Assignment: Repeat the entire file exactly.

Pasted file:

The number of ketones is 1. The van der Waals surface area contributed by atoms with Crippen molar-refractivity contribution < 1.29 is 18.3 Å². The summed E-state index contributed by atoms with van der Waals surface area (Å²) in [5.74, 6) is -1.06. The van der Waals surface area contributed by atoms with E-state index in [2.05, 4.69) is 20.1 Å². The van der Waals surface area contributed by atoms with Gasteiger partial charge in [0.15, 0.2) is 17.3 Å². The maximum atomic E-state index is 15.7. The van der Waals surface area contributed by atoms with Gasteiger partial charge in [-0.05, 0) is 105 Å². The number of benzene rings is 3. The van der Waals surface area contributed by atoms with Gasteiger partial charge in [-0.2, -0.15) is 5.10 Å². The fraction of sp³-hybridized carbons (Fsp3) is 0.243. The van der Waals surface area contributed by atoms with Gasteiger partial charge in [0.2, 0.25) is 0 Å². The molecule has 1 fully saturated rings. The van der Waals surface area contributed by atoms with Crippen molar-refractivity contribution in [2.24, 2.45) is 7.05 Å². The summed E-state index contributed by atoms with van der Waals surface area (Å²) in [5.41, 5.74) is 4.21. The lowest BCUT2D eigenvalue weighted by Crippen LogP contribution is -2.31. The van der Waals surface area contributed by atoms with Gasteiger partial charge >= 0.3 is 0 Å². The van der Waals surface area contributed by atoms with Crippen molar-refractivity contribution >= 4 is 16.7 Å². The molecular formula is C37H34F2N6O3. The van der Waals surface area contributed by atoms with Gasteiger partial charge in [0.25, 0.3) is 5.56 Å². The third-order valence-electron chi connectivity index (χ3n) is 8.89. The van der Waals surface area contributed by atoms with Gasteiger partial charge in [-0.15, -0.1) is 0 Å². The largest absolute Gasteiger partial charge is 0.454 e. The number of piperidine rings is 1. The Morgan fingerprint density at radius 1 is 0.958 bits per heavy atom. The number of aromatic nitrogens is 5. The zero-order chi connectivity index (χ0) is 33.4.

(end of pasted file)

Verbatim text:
The number of ketones is 1. The van der Waals surface area contributed by atoms with Crippen molar-refractivity contribution < 1.29 is 18.3 Å². The summed E-state index contributed by atoms with van der Waals surface area (Å²) in [5.74, 6) is -1.06. The van der Waals surface area contributed by atoms with E-state index in [2.05, 4.69) is 20.1 Å². The van der Waals surface area contributed by atoms with Gasteiger partial charge in [0.15, 0.2) is 17.3 Å². The maximum atomic E-state index is 15.7. The van der Waals surface area contributed by atoms with Gasteiger partial charge in [-0.05, 0) is 105 Å². The number of benzene rings is 3. The van der Waals surface area contributed by atoms with Gasteiger partial charge in [-0.2, -0.15) is 5.10 Å². The fraction of sp³-hybridized carbons (Fsp3) is 0.243. The van der Waals surface area contributed by atoms with Gasteiger partial charge in [0.2, 0.25) is 0 Å². The molecule has 1 fully saturated rings. The van der Waals surface area contributed by atoms with Crippen molar-refractivity contribution in [2.24, 2.45) is 7.05 Å². The summed E-state index contributed by atoms with van der Waals surface area (Å²) in [5.41, 5.74) is 4.21. The lowest BCUT2D eigenvalue weighted by Crippen LogP contribution is -2.31. The van der Waals surface area contributed by atoms with Gasteiger partial charge >= 0.3 is 0 Å². The van der Waals surface area contributed by atoms with Crippen molar-refractivity contribution >= 4 is 16.7 Å². The molecular formula is C37H34F2N6O3. The van der Waals surface area contributed by atoms with Gasteiger partial charge in [0.25, 0.3) is 5.56 Å². The third-order valence-electron chi connectivity index (χ3n) is 8.89. The van der Waals surface area contributed by atoms with Gasteiger partial charge in [-0.15, -0.1) is 0 Å². The largest absolute Gasteiger partial charge is 0.454 e. The number of piperidine rings is 1. The Morgan fingerprint density at radius 1 is 0.958 bits per heavy atom. The number of aromatic nitrogens is 5. The zero-order chi connectivity index (χ0) is 33.4.